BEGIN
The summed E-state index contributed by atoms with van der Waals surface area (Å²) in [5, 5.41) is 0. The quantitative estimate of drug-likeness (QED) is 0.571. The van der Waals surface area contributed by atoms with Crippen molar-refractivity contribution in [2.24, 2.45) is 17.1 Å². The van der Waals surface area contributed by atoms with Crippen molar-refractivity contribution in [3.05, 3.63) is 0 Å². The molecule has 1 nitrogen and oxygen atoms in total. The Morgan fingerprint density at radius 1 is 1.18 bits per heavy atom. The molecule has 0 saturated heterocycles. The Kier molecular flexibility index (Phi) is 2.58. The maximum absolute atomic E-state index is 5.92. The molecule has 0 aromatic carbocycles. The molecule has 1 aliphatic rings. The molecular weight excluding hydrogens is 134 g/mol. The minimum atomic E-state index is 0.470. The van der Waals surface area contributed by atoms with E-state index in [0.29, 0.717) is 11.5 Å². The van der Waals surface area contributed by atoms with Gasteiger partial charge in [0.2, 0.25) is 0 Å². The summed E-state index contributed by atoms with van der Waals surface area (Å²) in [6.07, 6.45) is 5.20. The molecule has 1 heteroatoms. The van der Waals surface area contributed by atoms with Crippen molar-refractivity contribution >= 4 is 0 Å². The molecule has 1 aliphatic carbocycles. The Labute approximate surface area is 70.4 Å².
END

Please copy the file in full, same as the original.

The summed E-state index contributed by atoms with van der Waals surface area (Å²) in [5, 5.41) is 0. The quantitative estimate of drug-likeness (QED) is 0.571. The van der Waals surface area contributed by atoms with Crippen molar-refractivity contribution in [2.24, 2.45) is 17.1 Å². The van der Waals surface area contributed by atoms with Crippen molar-refractivity contribution in [3.05, 3.63) is 0 Å². The molecule has 1 nitrogen and oxygen atoms in total. The Morgan fingerprint density at radius 1 is 1.18 bits per heavy atom. The molecule has 0 saturated heterocycles. The Kier molecular flexibility index (Phi) is 2.58. The maximum absolute atomic E-state index is 5.92. The molecule has 0 aromatic carbocycles. The molecule has 1 aliphatic rings. The molecular weight excluding hydrogens is 134 g/mol. The minimum atomic E-state index is 0.470. The van der Waals surface area contributed by atoms with E-state index in [0.29, 0.717) is 11.5 Å². The van der Waals surface area contributed by atoms with Gasteiger partial charge in [0.2, 0.25) is 0 Å². The summed E-state index contributed by atoms with van der Waals surface area (Å²) in [6.07, 6.45) is 5.20. The molecule has 1 heteroatoms. The van der Waals surface area contributed by atoms with Crippen molar-refractivity contribution >= 4 is 0 Å². The molecule has 1 aliphatic carbocycles. The Labute approximate surface area is 70.4 Å².